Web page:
>has an electric motor and lithium battery
            >somehow still considered gas only in your eyes
            So the technology isn't the problem then? You just want to make sure the energy is coming from our benevolent oil giants? Sounds like shill talk to me

            Guess in your eyes this i3 with an 8 gallon fuel cell is a gas car

            Frick off from DA, shill

          • 2 months ago
            Anonymous

            >>has an electric motor and lithium battery
            Which gets its energy from gas.

          • 2 months ago
            Anonymous

            Yup, it's a shill

          • 2 months ago
            Anonymous

            Not an argument.

        • 2 months ago
          Anonymous

          No you moron. Even Toyota does have Prius prime, Rav4 prime which are both plugin hybrids.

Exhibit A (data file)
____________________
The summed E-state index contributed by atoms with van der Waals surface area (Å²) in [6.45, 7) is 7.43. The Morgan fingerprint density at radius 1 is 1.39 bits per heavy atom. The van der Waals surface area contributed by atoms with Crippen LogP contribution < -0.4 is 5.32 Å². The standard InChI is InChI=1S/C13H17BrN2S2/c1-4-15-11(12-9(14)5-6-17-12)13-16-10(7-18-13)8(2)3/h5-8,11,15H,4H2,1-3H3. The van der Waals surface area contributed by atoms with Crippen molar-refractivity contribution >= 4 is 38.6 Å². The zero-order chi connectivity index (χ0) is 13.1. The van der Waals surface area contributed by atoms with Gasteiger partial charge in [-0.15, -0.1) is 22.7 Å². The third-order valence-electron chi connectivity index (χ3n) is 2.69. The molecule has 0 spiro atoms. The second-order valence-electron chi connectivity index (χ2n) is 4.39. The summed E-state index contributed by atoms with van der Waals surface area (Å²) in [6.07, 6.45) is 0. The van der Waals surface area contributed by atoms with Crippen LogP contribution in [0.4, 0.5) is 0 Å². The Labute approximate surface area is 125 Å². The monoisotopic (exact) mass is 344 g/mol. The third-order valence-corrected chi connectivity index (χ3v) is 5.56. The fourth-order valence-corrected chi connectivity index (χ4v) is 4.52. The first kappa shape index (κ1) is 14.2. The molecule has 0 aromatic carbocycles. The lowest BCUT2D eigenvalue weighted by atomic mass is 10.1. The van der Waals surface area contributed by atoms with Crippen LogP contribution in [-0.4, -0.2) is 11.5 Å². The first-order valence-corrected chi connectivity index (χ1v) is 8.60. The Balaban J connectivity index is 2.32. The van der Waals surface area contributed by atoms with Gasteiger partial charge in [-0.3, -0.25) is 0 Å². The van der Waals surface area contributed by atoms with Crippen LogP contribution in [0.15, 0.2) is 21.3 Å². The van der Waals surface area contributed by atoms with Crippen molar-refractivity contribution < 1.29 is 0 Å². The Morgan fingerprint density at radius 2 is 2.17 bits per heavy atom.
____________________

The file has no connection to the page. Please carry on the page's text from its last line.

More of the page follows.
• 2 months ago
            Anonymous

            That doesn't refute what I said.

            >but not more efficient than EVs are at speed.

            ICE cars literally have 2x the range of EV at highway speed

            Range is not efficiency.

  16. 2 months ago
    Anonymous

    regen braking is just a tiny part of the efficiency gains. The main gain is replacing the engine which is like 30% energy efficient with a motor which is 95% energy efficient. It's why EVs mog hybrids in efficiency.